In one of the more bizarre tourist attractions of Poland, not unlike the upside-down building in Gdansk, Toruń in the home it’s own leaning tower.
Nothing more than a normal medieval tower that’s leaning because of the sandy ground it’s built on, it’s become a real tourist attraction for both locals and foreigners.
Białystok: The Green Lungs of Poland
Białystok, the largest city in northeastern Poland and the capital of the Podlaskie Province is a serene and slower-paced destination perfect for those seeking tranquillity.
Surrounded by natural beauty, including fields of sunflowers, enchanting forests, and lush parks, Białystok is known for its green landscape.
It is close to the Białowieski National Park and the Białowieża Forest, a UNESCO site and home to the only wild European bison, offering a unique wildlife experience.
The city’s cultural diversity is reflected in its range of local customs and folklore. Visitors can explore the Branicki Palace, sometimes referred to as the “Polish Versailles,” and enjoy the city’s vibrant cultural scene, including a calendar full of sporting events and buzzing nightlife.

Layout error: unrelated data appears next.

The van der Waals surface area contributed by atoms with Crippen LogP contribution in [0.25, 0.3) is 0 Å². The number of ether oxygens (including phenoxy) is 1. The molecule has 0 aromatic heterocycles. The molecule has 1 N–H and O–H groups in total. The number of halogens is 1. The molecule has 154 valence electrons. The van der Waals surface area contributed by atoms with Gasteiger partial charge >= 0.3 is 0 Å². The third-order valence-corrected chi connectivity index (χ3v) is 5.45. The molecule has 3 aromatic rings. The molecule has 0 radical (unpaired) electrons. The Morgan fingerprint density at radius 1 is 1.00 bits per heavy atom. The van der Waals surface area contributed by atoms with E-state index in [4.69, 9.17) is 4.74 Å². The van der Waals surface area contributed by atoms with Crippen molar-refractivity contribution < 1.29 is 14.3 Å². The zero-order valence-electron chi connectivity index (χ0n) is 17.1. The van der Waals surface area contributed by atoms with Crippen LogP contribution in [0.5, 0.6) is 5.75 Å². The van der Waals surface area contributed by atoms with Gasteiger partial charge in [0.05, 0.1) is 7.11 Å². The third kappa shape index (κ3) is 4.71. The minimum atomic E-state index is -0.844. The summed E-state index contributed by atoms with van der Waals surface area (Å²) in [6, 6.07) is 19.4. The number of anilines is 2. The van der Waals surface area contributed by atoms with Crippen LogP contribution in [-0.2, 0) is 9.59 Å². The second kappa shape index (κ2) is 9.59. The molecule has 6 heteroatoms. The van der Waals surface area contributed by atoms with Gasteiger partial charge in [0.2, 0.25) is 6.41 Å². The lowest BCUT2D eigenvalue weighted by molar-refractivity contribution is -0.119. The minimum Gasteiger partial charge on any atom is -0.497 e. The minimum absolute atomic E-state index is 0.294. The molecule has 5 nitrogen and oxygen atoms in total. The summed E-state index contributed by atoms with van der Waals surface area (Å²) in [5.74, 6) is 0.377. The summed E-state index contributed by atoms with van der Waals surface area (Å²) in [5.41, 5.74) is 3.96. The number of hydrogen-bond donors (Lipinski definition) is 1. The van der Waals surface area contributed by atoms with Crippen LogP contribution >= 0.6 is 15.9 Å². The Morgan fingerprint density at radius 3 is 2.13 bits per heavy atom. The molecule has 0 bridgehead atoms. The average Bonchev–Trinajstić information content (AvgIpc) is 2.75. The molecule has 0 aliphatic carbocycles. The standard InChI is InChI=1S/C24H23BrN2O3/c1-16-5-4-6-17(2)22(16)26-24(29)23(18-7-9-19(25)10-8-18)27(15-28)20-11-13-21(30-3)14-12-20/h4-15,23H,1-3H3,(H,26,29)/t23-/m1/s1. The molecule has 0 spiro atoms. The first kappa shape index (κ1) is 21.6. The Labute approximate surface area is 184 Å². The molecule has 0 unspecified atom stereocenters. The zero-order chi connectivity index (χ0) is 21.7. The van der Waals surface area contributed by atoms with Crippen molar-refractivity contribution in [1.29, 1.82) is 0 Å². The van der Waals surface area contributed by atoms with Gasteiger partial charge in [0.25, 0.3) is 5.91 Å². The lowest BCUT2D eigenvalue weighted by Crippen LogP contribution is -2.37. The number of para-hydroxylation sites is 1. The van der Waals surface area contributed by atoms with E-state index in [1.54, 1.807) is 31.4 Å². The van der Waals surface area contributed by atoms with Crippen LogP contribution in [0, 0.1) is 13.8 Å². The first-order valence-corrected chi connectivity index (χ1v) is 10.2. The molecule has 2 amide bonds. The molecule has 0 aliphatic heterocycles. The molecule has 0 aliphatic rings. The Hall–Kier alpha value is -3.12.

This city offers a peaceful retreat in one of Poland’s quieter regions, making it an attractive destination for those looking to escape the hustle and bustle.
For those seeking serenity and a connection with nature, Białystok’s green spaces offer a sanctuary. Explore the city’s parks, such as Planty Park or the Branicki Garden, and enjoy the fresh air and lush surroundings.
Fun fact: Białystok is the birthplace of Ludwik Zamenhof, the inventor of Esperanto, an international auxiliary language.
Your Unforgettable Summer in Poland’s Cities
Poland offers something truly special for every traveller. From the hidden gems to huge cities, each destination holds its unique allure.
Embrace this journey through Poland’s cities; where history, culture, and nature intertwine, creating a tapestry of experiences that will linger in your memories long after your journey ends.
Discover Poland this summer – an adventure awaits in every corner!